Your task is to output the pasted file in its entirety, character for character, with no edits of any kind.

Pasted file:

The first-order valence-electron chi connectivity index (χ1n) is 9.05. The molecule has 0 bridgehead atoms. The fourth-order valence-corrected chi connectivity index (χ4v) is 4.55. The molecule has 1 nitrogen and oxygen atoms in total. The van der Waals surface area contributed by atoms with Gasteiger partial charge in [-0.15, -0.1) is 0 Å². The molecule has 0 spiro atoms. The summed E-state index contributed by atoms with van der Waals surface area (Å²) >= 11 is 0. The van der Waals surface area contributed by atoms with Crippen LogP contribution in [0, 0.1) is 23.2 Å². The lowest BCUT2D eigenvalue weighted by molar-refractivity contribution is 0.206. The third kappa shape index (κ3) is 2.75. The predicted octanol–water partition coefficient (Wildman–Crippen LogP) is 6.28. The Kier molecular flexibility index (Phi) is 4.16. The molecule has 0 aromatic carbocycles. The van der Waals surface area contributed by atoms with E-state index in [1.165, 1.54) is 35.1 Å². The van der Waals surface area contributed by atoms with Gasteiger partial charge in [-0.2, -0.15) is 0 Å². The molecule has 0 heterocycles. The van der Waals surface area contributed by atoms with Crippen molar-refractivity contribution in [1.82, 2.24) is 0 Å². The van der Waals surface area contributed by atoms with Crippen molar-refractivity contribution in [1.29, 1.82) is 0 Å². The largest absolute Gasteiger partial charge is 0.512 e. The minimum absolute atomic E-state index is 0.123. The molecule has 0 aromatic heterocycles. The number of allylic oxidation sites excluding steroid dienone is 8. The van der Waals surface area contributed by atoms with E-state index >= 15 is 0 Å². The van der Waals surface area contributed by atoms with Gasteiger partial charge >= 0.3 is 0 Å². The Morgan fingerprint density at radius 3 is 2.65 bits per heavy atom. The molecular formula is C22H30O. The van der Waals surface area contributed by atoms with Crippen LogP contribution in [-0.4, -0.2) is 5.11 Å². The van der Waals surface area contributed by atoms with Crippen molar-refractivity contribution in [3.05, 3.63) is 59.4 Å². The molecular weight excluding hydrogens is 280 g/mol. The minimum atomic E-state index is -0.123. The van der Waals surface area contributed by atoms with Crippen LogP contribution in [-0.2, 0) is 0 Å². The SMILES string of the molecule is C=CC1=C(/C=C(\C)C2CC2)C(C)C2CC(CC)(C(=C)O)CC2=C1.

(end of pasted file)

The first-order valence-electron chi connectivity index (χ1n) is 9.05. The molecule has 0 bridgehead atoms. The fourth-order valence-corrected chi connectivity index (χ4v) is 4.55. The molecule has 1 nitrogen and oxygen atoms in total. The van der Waals surface area contributed by atoms with Gasteiger partial charge in [-0.15, -0.1) is 0 Å². The molecule has 0 spiro atoms. The summed E-state index contributed by atoms with van der Waals surface area (Å²) >= 11 is 0. The van der Waals surface area contributed by atoms with Crippen LogP contribution in [0, 0.1) is 23.2 Å². The lowest BCUT2D eigenvalue weighted by molar-refractivity contribution is 0.206. The third kappa shape index (κ3) is 2.75. The predicted octanol–water partition coefficient (Wildman–Crippen LogP) is 6.28. The Kier molecular flexibility index (Phi) is 4.16. The molecule has 0 aromatic carbocycles. The van der Waals surface area contributed by atoms with E-state index in [1.165, 1.54) is 35.1 Å². The van der Waals surface area contributed by atoms with Gasteiger partial charge in [-0.2, -0.15) is 0 Å². The molecule has 0 heterocycles. The van der Waals surface area contributed by atoms with Crippen molar-refractivity contribution in [1.82, 2.24) is 0 Å². The van der Waals surface area contributed by atoms with Crippen molar-refractivity contribution in [1.29, 1.82) is 0 Å². The largest absolute Gasteiger partial charge is 0.512 e. The minimum absolute atomic E-state index is 0.123. The molecule has 0 aromatic heterocycles. The number of allylic oxidation sites excluding steroid dienone is 8. The van der Waals surface area contributed by atoms with E-state index >= 15 is 0 Å². The van der Waals surface area contributed by atoms with Gasteiger partial charge >= 0.3 is 0 Å². The Morgan fingerprint density at radius 3 is 2.65 bits per heavy atom. The molecular formula is C22H30O. The van der Waals surface area contributed by atoms with Crippen LogP contribution in [-0.4, -0.2) is 5.11 Å². The van der Waals surface area contributed by atoms with Crippen molar-refractivity contribution in [3.05, 3.63) is 59.4 Å². The molecular weight excluding hydrogens is 280 g/mol. The minimum atomic E-state index is -0.123. The van der Waals surface area contributed by atoms with Crippen LogP contribution in [-0.2, 0) is 0 Å². The SMILES string of the molecule is C=CC1=C(/C=C(\C)C2CC2)C(C)C2CC(CC)(C(=C)O)CC2=C1.